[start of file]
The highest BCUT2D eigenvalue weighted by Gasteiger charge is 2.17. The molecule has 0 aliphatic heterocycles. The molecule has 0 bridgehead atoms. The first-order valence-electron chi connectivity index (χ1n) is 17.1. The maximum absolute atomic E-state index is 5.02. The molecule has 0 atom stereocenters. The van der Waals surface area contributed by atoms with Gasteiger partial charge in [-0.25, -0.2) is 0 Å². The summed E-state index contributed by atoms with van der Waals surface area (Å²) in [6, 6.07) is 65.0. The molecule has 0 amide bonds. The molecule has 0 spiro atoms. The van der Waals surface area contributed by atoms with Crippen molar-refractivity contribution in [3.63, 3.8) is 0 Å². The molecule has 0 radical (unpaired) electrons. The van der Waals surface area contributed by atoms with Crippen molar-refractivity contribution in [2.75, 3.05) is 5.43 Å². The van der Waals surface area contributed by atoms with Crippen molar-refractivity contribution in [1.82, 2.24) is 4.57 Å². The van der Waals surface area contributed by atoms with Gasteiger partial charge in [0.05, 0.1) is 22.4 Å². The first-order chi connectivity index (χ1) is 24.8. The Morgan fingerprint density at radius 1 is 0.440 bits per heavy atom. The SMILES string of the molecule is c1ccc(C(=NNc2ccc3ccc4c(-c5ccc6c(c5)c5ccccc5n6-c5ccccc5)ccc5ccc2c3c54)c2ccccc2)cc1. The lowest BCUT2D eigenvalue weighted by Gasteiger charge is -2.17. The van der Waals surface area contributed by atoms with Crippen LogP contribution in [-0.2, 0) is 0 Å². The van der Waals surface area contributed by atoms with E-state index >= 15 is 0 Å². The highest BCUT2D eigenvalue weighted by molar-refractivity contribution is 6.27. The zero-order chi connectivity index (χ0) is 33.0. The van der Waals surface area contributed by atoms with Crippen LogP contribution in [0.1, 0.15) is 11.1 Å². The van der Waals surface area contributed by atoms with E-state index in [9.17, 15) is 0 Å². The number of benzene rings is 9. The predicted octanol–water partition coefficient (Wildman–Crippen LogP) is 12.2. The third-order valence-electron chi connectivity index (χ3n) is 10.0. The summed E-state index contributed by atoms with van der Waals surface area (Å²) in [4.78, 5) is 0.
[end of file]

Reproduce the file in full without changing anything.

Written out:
The highest BCUT2D eigenvalue weighted by Gasteiger charge is 2.17. The molecule has 0 aliphatic heterocycles. The molecule has 0 bridgehead atoms. The first-order valence-electron chi connectivity index (χ1n) is 17.1. The maximum absolute atomic E-state index is 5.02. The molecule has 0 atom stereocenters. The van der Waals surface area contributed by atoms with Gasteiger partial charge in [-0.25, -0.2) is 0 Å². The summed E-state index contributed by atoms with van der Waals surface area (Å²) in [6, 6.07) is 65.0. The molecule has 0 amide bonds. The molecule has 0 spiro atoms. The van der Waals surface area contributed by atoms with Crippen molar-refractivity contribution in [3.63, 3.8) is 0 Å². The molecule has 0 radical (unpaired) electrons. The van der Waals surface area contributed by atoms with Crippen molar-refractivity contribution in [2.75, 3.05) is 5.43 Å². The van der Waals surface area contributed by atoms with Crippen molar-refractivity contribution in [1.82, 2.24) is 4.57 Å². The van der Waals surface area contributed by atoms with Gasteiger partial charge in [0.05, 0.1) is 22.4 Å². The first-order chi connectivity index (χ1) is 24.8. The Morgan fingerprint density at radius 1 is 0.440 bits per heavy atom. The SMILES string of the molecule is c1ccc(C(=NNc2ccc3ccc4c(-c5ccc6c(c5)c5ccccc5n6-c5ccccc5)ccc5ccc2c3c54)c2ccccc2)cc1. The lowest BCUT2D eigenvalue weighted by Gasteiger charge is -2.17. The van der Waals surface area contributed by atoms with Crippen LogP contribution in [-0.2, 0) is 0 Å². The van der Waals surface area contributed by atoms with E-state index >= 15 is 0 Å². The highest BCUT2D eigenvalue weighted by molar-refractivity contribution is 6.27. The zero-order chi connectivity index (χ0) is 33.0. The van der Waals surface area contributed by atoms with Crippen LogP contribution in [0.1, 0.15) is 11.1 Å². The van der Waals surface area contributed by atoms with E-state index in [9.17, 15) is 0 Å². The number of benzene rings is 9. The predicted octanol–water partition coefficient (Wildman–Crippen LogP) is 12.2. The third-order valence-electron chi connectivity index (χ3n) is 10.0. The summed E-state index contributed by atoms with van der Waals surface area (Å²) in [4.78, 5) is 0.